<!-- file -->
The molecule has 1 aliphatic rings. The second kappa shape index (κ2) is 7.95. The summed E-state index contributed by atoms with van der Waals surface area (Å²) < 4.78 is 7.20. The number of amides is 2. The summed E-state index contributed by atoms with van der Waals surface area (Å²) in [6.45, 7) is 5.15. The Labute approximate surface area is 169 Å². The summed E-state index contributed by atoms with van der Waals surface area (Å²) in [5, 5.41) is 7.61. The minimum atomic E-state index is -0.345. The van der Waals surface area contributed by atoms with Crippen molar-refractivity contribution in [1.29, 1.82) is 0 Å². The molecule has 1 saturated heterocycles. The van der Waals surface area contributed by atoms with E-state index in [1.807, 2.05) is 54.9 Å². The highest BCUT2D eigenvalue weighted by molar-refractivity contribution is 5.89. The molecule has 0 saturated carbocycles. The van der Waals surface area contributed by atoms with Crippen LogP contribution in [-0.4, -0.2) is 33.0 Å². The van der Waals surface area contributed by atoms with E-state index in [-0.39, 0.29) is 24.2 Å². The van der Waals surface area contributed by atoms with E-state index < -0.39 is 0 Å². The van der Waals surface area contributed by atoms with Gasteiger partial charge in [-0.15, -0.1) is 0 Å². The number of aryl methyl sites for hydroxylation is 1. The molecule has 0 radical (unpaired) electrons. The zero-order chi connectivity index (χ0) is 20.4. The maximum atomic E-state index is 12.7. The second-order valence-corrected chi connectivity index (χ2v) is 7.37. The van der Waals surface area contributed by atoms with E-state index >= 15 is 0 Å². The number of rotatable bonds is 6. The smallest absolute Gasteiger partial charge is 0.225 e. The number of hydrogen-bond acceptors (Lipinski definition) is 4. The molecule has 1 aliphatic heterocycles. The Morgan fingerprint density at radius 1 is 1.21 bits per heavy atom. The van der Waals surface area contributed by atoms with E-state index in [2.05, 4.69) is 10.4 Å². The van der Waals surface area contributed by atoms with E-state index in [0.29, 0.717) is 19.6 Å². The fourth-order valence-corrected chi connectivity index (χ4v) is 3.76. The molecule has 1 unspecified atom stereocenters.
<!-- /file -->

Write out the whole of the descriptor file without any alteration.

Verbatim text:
The molecule has 1 aliphatic rings. The second kappa shape index (κ2) is 7.95. The summed E-state index contributed by atoms with van der Waals surface area (Å²) < 4.78 is 7.20. The number of amides is 2. The summed E-state index contributed by atoms with van der Waals surface area (Å²) in [6.45, 7) is 5.15. The Labute approximate surface area is 169 Å². The summed E-state index contributed by atoms with van der Waals surface area (Å²) in [5, 5.41) is 7.61. The minimum atomic E-state index is -0.345. The van der Waals surface area contributed by atoms with Crippen molar-refractivity contribution in [1.29, 1.82) is 0 Å². The molecule has 1 saturated heterocycles. The van der Waals surface area contributed by atoms with E-state index in [1.807, 2.05) is 54.9 Å². The highest BCUT2D eigenvalue weighted by molar-refractivity contribution is 5.89. The molecule has 0 saturated carbocycles. The van der Waals surface area contributed by atoms with Crippen LogP contribution in [-0.4, -0.2) is 33.0 Å². The van der Waals surface area contributed by atoms with E-state index in [-0.39, 0.29) is 24.2 Å². The van der Waals surface area contributed by atoms with E-state index < -0.39 is 0 Å². The van der Waals surface area contributed by atoms with Gasteiger partial charge in [-0.15, -0.1) is 0 Å². The number of aryl methyl sites for hydroxylation is 1. The molecule has 0 radical (unpaired) electrons. The zero-order chi connectivity index (χ0) is 20.4. The maximum atomic E-state index is 12.7. The second-order valence-corrected chi connectivity index (χ2v) is 7.37. The van der Waals surface area contributed by atoms with E-state index >= 15 is 0 Å². The number of rotatable bonds is 6. The smallest absolute Gasteiger partial charge is 0.225 e. The number of hydrogen-bond acceptors (Lipinski definition) is 4. The molecule has 1 aliphatic heterocycles. The Morgan fingerprint density at radius 1 is 1.21 bits per heavy atom. The van der Waals surface area contributed by atoms with E-state index in [2.05, 4.69) is 10.4 Å². The van der Waals surface area contributed by atoms with E-state index in [0.29, 0.717) is 19.6 Å². The fourth-order valence-corrected chi connectivity index (χ4v) is 3.76. The molecule has 1 unspecified atom stereocenters.